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New Member
Posts: 14
Registered: ‎05-19-2017
Kudos: 1
Accepted Solution

Mark L2TP/IPSec Upload Traffic

I want to mark (firewall-wise or DSCP) the upload (LAN to WAN) L2TP/IPSec traffic, in order to prioritize it with QoS policies. My upload bandwidth is low (1Mbps) and it's important to guarantee some bandwidth for remote troubleshooting during peak hours.

 

Applying a firewall policy on the inbound interface doesn't seem possible, since 'l2tp0' is a temporary interface brought up only upon IPSec connection establishment. Therefore I have no interface to assign an 'in' firewall rule for that.

 

I could create an 'input' interface (ifb0) and redirect all LAN-to-WAN traffic trhrough that virtual interface, but I fear that may require significant changes in my existing configuration.

Is there a simple(r) way to do that (i.e. I'm missing the obvious way) ?

 

Another idea was to create an advanced QoS filter/leaf (under a root node attached to my WAN) for all traffic with source UDP ports 500, 1701 and 4500. That should filter all WAN outbout traffic (to the internet) originating from the LNS (I hope).

 

Any other idea, or something wrong with the above?

thanks!

 


Accepted Solutions
Senior Member
Posts: 3,352
Registered: ‎03-24-2016
Kudos: 974
Solutions: 410

Re: Mark L2TP/IPSec Upload Traffic

Prioritizing udp ports 500, 1701 and 4500 will work for sure.

 

But how about turning things upside down?  All WAN upload traffic, containing both encrypted  traffic to L2TP peers and regular internet upload, also passes your LAN interface.

Use ifb redirect on LAN, and do your WAN upload shaping on ifb, on redirected LAN interface).

QOS rules filtering on destination IP matching the L2TP pool will select traffic going to L2TP clients

 

This way, you can even prioritize different kinds of traffic within the tunnel.

When assigning bandwidth to queues, take into account that encryption also  includes encapsulation, increasing packet size.  Compensate for this when assigning bandwidth to queues

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Senior Member
Posts: 3,352
Registered: ‎03-24-2016
Kudos: 974
Solutions: 410

Re: Mark L2TP/IPSec Upload Traffic

Prioritizing udp ports 500, 1701 and 4500 will work for sure.

 

But how about turning things upside down?  All WAN upload traffic, containing both encrypted  traffic to L2TP peers and regular internet upload, also passes your LAN interface.

Use ifb redirect on LAN, and do your WAN upload shaping on ifb, on redirected LAN interface).

QOS rules filtering on destination IP matching the L2TP pool will select traffic going to L2TP clients

 

This way, you can even prioritize different kinds of traffic within the tunnel.

When assigning bandwidth to queues, take into account that encryption also  includes encapsulation, increasing packet size.  Compensate for this when assigning bandwidth to queues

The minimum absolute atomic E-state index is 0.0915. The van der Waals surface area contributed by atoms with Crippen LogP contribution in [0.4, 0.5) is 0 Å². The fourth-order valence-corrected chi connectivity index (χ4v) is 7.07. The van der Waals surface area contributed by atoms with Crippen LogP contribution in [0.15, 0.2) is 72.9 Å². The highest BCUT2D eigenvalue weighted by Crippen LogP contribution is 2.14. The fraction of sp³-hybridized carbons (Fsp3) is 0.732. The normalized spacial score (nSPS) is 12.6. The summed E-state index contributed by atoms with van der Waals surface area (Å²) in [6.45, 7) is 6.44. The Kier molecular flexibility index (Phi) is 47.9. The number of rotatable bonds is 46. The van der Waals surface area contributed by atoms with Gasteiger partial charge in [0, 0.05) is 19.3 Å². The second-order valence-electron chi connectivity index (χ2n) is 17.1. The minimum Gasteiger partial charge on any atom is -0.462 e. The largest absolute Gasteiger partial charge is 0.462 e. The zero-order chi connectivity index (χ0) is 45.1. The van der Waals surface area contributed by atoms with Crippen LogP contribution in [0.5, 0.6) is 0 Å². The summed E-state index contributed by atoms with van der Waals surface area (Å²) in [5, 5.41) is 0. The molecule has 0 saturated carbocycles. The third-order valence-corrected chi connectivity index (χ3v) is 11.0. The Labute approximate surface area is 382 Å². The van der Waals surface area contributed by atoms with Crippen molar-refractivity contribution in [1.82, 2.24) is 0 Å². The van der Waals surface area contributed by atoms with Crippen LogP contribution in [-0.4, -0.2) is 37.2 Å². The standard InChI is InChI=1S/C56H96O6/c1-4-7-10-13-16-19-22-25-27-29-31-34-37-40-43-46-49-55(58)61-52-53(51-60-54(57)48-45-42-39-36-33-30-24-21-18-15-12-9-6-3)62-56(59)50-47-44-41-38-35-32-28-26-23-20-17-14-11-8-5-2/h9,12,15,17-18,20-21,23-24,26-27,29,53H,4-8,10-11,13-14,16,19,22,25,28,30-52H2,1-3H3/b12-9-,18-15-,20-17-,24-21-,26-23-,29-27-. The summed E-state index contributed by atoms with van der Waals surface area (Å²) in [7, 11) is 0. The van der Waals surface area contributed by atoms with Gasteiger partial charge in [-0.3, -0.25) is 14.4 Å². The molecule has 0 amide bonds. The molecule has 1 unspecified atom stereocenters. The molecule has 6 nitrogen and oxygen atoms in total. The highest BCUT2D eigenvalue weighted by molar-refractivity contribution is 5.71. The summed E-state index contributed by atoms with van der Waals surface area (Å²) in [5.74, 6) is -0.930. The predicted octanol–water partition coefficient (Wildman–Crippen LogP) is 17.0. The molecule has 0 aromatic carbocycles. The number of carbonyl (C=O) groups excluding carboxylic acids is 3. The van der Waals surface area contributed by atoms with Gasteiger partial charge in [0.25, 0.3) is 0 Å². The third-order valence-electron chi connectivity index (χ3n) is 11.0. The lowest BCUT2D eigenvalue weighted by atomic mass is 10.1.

New Member
Posts: 14
Registered: ‎05-19-2017
Kudos: 1

Re: Mark L2TP/IPSec Upload Traffic

I ping from a VPN road-warrior client a LAN host, capture the traffic on the LAN interface (eth2) but can't see the icmp packets.
When i capture the packets on the l2tp0 interface, I can see the icmp packets.
Doesn't that mean something, like eth2 LAN is not the i/f receiving the VPN traffic from LAN?

I also tried prioritizing UDP ports 500,1701, 4500 but I'm not sure how I can check this ('tc show' looks like Greek to me, at least most of it). I though of limiting the leaf queue and see if there's a dependency, but limiting an already sluggish 1Mbit connection doesn't help me reach a definite conclusion. I may have to try harder, like with 64kbps : )
Senior Member
Posts: 3,352
Registered: ‎03-24-2016
Kudos: 974
Solutions: 410

Re: Mark L2TP/IPSec Upload Traffic

tcpdump should see packets on your layer3 wan interface.  If eth2 is on switch0, use tcpdump on switch 0.

 

New Member
Posts: 14
Registered: ‎05-19-2017
Kudos: 1

Re: Mark L2TP/IPSec Upload Traffic

tcpdump indeed is more enlightening compared to the EdgeOS capture utility I was using; never crossed my mind : )
Now I can see the L2TP IP Pool packets going through my eth2 i/f (I use ERL without switch0, eth2 is my only LAN i/f).
On the WAN side I can see my UDP/4500 packets and ESP carried over.
I also matched my VPN traffic by checking the stats (during low traffic) on 'show queueing ethernet' and the assigned PFIFO queue counters increase.

I did notice though (out of scope) that when using an incoming interface to filter on Advanced QoS, that doesn't work right, either on a root node attached to global or to a WAN interface. No matter which i/f I set in the filter, it always matches (i tried with i/c WAN, i/c LAN, i/c VLAN). I'll test some more and maybe open a new thread.
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